How to Make Cute Little Kitty-Cat Ears with Your Own Hair
Editor's note: Sable is a contributor to Catster's sister SAY Media site xoVain, where this post originally ran.
For the past two years, I can remember not really doing anything for Halloween. To be fair, NYC was in what's become some nouveau hurricane season around late October. Rather than totter around Brooklyn in heels and face paint in the gusting hail (yep, 2011, totally hailed on H'ween), I'm pretty sure I ordered a pizza and watched Poltergeist in my apartment.
If you're like me and want to participate in Halloween activities but don't necessarily feel arsed to go all out for a few hours of painted-on revelry, have I the thing for you! THE CASUAL CAT!
What once was the go-to costume for seven-year-olds in dance leotards, you may now stroll out with however it is the way you dress! I mean, you can take it in the "sexy" route, too, if you want--I ain't gonna stop you.
I learned this little hair trick through Grand Theft Thrift, but for those you unfamiliar with that blog, you get to sit through my bumbling translation. I only wish I had learned it earlier, so maybe last Halloween I could've been roasting a chicken in my friend's apartment… with casual cat ears made out of my own hair.
All you need are little rubber bands, bobby pins, hairspray and about five or six inches of hair. Sorry, pixie babes, you at least get to wear wigs much easier than I do. Also, you look cooler in general. No pity!
The harder the better. Teehee.
It might be easier to do this with damp hair or to run some styling cream through your strands in preparation, but if you're a real daredevil like me, you're going in dry.
First, you take two small sections at the top and make some Baby Spice pigtails.
Now make sure they're tight, and brush them out so it's nice and smooth.
Starting with your right side, wrap the pigtail around the base--but not too tightly--turning counter-clockwise. (When you do your left pigtail, turn that one clockwise.)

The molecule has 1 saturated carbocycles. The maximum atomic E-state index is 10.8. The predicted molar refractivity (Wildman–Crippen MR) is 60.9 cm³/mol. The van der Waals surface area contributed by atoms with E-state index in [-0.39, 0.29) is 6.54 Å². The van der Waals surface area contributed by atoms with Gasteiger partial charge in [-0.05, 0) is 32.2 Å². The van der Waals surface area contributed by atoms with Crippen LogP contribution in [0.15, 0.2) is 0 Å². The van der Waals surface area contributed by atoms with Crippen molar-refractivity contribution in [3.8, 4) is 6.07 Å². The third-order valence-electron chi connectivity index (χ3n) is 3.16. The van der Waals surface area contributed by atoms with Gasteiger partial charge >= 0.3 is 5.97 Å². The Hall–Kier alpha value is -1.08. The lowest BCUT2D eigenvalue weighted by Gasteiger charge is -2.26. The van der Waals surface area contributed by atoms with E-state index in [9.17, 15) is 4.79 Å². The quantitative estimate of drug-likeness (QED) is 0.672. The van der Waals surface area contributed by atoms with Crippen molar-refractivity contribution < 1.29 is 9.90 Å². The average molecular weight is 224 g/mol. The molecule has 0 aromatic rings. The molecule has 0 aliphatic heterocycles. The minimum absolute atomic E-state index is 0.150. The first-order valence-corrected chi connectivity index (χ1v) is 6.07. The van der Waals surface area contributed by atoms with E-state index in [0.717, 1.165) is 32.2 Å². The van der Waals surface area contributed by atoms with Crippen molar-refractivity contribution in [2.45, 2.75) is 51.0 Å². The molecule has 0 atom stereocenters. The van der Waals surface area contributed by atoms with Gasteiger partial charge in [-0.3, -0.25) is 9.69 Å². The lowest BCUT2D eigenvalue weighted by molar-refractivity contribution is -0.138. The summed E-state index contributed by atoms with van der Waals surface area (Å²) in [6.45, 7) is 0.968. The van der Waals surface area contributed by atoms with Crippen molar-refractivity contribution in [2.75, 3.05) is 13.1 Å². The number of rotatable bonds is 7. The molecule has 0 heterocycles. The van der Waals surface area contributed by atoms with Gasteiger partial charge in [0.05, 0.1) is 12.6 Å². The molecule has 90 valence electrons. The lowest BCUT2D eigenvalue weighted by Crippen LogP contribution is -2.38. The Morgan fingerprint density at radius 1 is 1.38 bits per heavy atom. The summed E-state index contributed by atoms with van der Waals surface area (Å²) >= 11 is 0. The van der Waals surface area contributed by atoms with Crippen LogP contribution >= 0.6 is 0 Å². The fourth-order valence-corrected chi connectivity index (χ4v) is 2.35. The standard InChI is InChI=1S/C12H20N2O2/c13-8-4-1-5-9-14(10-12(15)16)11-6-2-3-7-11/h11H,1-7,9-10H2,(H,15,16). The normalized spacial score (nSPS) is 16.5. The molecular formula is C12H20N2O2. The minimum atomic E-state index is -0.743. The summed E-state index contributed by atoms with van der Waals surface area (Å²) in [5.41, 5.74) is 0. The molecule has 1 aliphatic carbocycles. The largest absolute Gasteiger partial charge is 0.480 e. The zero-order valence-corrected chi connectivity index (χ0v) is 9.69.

Now pin it closest to the center part of your head so the outer side of the "bun" sticks up at a slant.
Good news! If it looks crazy to you, you are probably doing it right. The slant is crucial to the cat ear formation. You can fiddle with exactly how much of a slant you prefer, but once you understand the architecture of a cat ear (read: kind of a soft imperfect triangle), you'll find your perfect pin placement.
I have really thick hair, so I need two pins, which I push into a cross because it's a stronger hold and also I saw it once in a vampire movie. (Cross my hair, hope to die.)
OK, that's done. Now time to shellac the hell outta those ears. If you want them to stand erect (heheh) the whole livelong night, you're reaching for the liquid-webbing stuff. I'm using Bed Head Hard Head hairspray. It truly delivers what it promises, and as a bonus the can is large enough to probably count as a registered bludgeoning weapon. Lots of bang for your buck, so to speak.
So spray, spray, spray, and smooth the hair with your fingers going with the grain around the bun to keep flyaways--and all evidence that these are in fact NOT real cat ears--in check. You can afford to be heavy-handed with this step because, inevitably, some idiot will pat your head all like "How cuuuute!" as you swat at them because who puts their grubby mitts on a carefully sculpted coif? Savages!
All lacquered up? Great! Now time for Fun Feline Foto Fest!
I'm sorry, I couldn't help myself.
Alright, that's enough. You're a lady. A cat lady. An elegant cat lady. Play it cool.